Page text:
My mother would enter a pool in one of two ways:
By creeping slowly, one step at a time, into the shallow end, splashing water on herself, rubbing her arms, and making these embarrassing “Shoo! Whoo!” noises until finally, after what seemed like hours, plunging her whole body underwater.
Or, she’d walk to the deep end, stand at the edge, and dive right in. She’d then swim the length of the pool.
She looked so powerful. Like she could rule the world. I loved when she’d dive right in when we were in a crowded hotel pool—as always, she was completely oblivious and unconcerned with her surroundings, or if anyone was watching. Not that she was an expert diver or swimmer. It was the freedom in it: she plunged in and swam.
I never understood why she didn’t just dive in every time. What I also didn’t understand, but now do, is that there was a freedom in both ways of entering the pool. And the beauty of both was: the utter lack of self-consciousness in the acts. Sometimes she wanted to gradually move into the pool. Sometimes she wanted to dive. Who cares if anyone’s watching?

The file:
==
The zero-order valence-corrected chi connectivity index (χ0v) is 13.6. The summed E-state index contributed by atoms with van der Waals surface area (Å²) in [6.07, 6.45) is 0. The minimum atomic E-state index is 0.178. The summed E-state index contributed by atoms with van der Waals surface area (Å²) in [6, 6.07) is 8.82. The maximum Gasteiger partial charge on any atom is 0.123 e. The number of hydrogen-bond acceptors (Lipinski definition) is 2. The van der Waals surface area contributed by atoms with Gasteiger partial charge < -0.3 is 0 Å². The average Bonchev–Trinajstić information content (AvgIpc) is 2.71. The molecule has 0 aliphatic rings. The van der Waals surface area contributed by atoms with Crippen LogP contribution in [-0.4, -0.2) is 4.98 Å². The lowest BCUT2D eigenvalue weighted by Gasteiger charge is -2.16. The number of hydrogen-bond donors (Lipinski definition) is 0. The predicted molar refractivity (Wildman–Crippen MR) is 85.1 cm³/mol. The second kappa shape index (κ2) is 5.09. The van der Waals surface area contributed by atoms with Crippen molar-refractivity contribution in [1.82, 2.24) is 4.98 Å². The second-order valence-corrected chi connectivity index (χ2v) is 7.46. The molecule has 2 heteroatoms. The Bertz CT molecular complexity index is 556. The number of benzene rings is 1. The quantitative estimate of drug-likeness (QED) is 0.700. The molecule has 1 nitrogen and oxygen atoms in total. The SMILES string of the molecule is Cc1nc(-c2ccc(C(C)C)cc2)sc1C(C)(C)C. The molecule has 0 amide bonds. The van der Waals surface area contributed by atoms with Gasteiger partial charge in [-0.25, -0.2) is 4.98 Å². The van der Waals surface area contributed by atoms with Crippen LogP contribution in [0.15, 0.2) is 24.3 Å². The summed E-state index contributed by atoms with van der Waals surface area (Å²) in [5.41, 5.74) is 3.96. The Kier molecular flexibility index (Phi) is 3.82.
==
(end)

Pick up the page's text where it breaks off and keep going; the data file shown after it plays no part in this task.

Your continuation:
I didn’t go to a pool once this past summer. I went to the beach with my friends Lauren and Rachel on the 4th of July, though. We all shared a blanket, ate fruit, and drank sangria out of the plastic flag cups that my mom had bought years ago. Although we had spent what seemed like hours searching for parking, then getting snacks, then walking to the beach, by the time we were on the blanket it didn’t matter. I wondered why I didn’t go to the beach every weekend and sprawl out on a blanket.
After awhile, of course, it reached the point of uncomfortably hot. Did I walk to the water with Rachel, or with Lauren? I don’t remember, but what I do remember is this:
When I walked to the edge of the water, it was freezing, but I kept walking, step by step. I started splashing the water on my thighs, on my stomach, and rubbing my arms. As I did, I went, “Whoo! Ohfuckitscold! Shoo!” Or something like that.
I didn’t get it until just now.